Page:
IbsenStage is a research tool that can be used in larger and smaller research projects with a quantitative perspective along the lines of recent developments within digital humanities. The database contains functions for visualizing data, network analysis (under development), and mapping. It is possible, for example, to develop maps of the dissemination of Ibsen’s play globally or regionally, diachronically as well as synchronically.

Surveying various plays can result in different types of comparative investigations, including within Ibsen’s oeuvre (how one play spreads in relation to others – within various national traditions, etc.) and in relation to other dramatists (how Ibsen’s plays spread compared to those of Beckett, Shakespeare, Brecht, Lorca, etc.).

The data in IbsenStage can also be related to data that demonstrate the dissemination of translations, technological developments, to economic structures and financing, to name just a few approaches. The data can also be investigated with the help of network analysis, an approach that has already resulted in interesting findings. See:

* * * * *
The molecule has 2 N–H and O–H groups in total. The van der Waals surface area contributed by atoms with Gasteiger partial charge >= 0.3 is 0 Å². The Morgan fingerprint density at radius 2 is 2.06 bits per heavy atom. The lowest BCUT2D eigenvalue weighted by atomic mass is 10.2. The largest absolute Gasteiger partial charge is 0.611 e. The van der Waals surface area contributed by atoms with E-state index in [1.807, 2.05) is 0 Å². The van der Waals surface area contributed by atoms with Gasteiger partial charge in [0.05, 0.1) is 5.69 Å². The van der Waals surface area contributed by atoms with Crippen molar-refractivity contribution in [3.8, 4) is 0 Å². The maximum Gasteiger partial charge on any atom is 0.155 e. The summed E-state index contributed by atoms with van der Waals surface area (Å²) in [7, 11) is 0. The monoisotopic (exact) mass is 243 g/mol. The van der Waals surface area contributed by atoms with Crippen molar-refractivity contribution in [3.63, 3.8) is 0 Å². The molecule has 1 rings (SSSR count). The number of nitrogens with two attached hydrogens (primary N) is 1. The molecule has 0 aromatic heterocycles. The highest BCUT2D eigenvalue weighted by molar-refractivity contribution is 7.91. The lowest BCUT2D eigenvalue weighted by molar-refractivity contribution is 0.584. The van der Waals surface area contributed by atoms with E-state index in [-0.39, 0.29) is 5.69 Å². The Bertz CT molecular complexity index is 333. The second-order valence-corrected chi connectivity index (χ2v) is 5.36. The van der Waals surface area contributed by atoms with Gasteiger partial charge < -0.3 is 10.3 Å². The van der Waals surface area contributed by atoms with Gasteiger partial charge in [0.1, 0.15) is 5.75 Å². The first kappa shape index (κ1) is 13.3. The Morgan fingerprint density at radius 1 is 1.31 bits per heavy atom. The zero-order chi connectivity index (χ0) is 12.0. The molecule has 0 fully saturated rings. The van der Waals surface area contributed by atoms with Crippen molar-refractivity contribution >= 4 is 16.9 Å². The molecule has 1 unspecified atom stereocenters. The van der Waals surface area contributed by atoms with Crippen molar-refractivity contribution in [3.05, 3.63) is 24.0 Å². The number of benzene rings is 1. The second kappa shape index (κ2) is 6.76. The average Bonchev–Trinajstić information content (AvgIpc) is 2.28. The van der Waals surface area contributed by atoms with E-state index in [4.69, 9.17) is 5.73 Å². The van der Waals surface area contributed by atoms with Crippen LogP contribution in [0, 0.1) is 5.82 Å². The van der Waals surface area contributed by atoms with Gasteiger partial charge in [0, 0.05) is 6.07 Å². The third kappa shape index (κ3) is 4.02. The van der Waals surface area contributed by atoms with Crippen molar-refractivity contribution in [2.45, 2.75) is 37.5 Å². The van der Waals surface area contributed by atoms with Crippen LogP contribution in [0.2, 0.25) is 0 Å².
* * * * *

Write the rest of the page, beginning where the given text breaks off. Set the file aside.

• Hanssen, Jens-Morten (2018) "Ibsen on the German stage 1876–1918: A quantitative study". Tübingen: Narr Francke Attempto.
  • Holledge, J. et al. (2016) A Global Doll's House. London: Palgrave Macmillan.
  • Helland, F. and Holledge, J. (2013) “A Doll’s House as National Tradition: Understanding the Construction of Aesthetic Value”. In: Assigning Cultural Values. Peter Lang Publishing Group.
  • Bollen, J. and Holledge, J. (2011) "Hidden dramas : cartographic revelations in the world of theatre studies". In: The Cartographical Journal, Vol. 48, No. 4, pp. 226-236.

Research projects based on IbsenStage will often in practice make use of other, more qualitatively oriented methods in conjunction with the quantitative.

The database has been developed in cooperation with AusStage (, the national database of performative art in Australia, and with the National Library of Norway ( IbsenStage is a world leader in the application of digital humanities to drama research.